By Sasha Myerson
Organised by Katie Stone and Raphael Kabo, ‘Utopian Acts’ was a one-day mix of art, activism and utopia hosted by Birkbeck at the beginning of September. The conference provoked us to explore ideas set out by Ruth Levitas in ‘Utopia as Method’ and consider utopia as an act. Aiming to challenge the dystopian pessimism of our current moment, it asked whether examining the intersection of academia and activism might provide a way forward, out of our current impasse, towards a better future. Such thinking informed the structure of the conference, which included a mix of interactive workshops alongside talks by artists, activists and more conventional academics. In a welcome break from the norm at conferences, the event was free and substantive effort was made to ensure inclusivity and accessibility. This included grants to reimburse speakers, step free access to the building, gender-neutral bathrooms, a policy on pronouns and encouragements to keep academic language clear and intelligible. Overall, the conference made an ambitious attempt to relate its content to its form, putting some of its ideas into practice.
The main events of the conference were preceded by a workshop aptly named ‘The Art Of Listening’, run by Tanaka Mhishi and Silke Grygier. Responding to the #MeToo movement, it used writing exercises to explore how we respond to disclosures of sexual abuse. Although at times challenging, the organisers handled the subject sensitively and expertly, demonstrating the importance of dialogue in tough situations. This was followed by a more conventional keynote talk from Davina Cooper (King’s Law School). Cooper presented us with several frameworks through which to analyse and conceptualise the future. This involved asking what circumstances and situations we might need to enable us to think differently about the future. The particular future which interests Cooper, is one in which the state might become a playful entity based on plurality rather than verticality. Cooper concluded by arguing that rather than treat these futures as abstract, we must find ways of enacting them in the present. Plurality and playfulness were very much wider themes for the day, with up to four panels or workshops running together at any one time throughout the day. As a result, this report can only hope to give a glimpse into the diversity of content available.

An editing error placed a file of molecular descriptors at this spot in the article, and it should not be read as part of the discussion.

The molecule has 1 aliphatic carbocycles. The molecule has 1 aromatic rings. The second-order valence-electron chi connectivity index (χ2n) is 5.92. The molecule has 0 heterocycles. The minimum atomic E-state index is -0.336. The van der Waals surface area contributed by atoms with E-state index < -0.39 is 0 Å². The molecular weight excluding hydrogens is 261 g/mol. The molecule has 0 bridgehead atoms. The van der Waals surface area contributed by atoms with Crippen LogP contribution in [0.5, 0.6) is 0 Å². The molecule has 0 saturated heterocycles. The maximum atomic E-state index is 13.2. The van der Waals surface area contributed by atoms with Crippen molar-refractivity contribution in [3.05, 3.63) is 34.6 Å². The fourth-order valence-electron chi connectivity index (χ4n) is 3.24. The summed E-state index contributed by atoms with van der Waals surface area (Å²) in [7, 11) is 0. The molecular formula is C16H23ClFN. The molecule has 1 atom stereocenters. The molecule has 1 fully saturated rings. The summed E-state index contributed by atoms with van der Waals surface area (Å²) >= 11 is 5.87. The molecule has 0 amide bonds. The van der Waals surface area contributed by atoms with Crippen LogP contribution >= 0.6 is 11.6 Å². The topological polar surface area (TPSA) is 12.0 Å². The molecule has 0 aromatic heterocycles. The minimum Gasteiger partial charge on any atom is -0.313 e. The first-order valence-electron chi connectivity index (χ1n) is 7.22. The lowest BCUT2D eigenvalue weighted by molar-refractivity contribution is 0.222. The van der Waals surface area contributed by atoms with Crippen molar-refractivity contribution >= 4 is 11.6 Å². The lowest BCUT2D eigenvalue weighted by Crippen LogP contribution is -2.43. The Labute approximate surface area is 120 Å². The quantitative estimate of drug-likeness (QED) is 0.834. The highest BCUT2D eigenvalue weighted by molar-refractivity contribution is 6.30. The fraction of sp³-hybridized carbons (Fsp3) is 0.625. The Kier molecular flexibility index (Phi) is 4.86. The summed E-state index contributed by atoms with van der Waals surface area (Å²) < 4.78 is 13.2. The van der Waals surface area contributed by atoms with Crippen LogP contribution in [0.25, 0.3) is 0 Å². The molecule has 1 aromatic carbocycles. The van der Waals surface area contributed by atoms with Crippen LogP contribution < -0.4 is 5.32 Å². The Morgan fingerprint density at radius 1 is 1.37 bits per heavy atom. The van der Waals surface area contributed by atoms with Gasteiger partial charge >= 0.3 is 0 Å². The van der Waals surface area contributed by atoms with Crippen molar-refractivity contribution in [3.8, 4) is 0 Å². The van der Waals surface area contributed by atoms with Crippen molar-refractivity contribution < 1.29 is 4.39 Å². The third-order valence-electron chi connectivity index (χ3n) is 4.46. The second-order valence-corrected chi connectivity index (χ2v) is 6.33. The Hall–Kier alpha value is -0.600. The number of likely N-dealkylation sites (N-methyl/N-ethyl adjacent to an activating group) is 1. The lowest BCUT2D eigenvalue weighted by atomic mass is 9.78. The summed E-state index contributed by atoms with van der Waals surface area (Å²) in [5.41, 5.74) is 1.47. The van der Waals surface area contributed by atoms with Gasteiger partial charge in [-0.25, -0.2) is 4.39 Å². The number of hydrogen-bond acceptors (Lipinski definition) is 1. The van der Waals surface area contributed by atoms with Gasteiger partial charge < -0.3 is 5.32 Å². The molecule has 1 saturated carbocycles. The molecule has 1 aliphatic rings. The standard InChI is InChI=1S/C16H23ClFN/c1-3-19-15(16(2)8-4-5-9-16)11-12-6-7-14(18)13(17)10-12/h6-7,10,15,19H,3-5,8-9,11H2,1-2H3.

The first panel ‘Queer Utopia and its Discontents’, as summarised by Tom Dillon (Birkbeck College), focused on how queer relationships in the present point towards a Utopian future. The panel explored how tables, BDSM and slam poetry structure the way in which we relate to each other and how they might provide ways of restructuring society. Dillon’s talk [co-written with Linda Stupart (Independent, UK)] questioned how an everyday object, such as the table, can be re-contextualised by marginalised groups and transformed into a revolutionary barricade. This talk drew upon ideas from Sara Ahmed’s Queer Phenomenology and the concept of the novum from science-fiction studies. My own talk analysed the sexy utopian potential of Lewis Call’s book BDSM in American Science-Fiction and Fantasy. I critiqued the book through a queer and intersectional lens, examining whether the active consent and desire required by BDSM practices might provide an alternative to the begrudging and passive consent required by neo-liberalism. Finally, poet Rebecca Moses (London Queer Writers) also stressed the importance of intersectionality when studying the utopian potential of queer poetry slams. Moses explored the tensions and contested meanings of the word queer, asking whether it is an identity, movement or feeling? From this debate, she concluded spaces such as poetry slams—where queer people can explore, experiment and fail—have a vital purpose in creating utopian hope.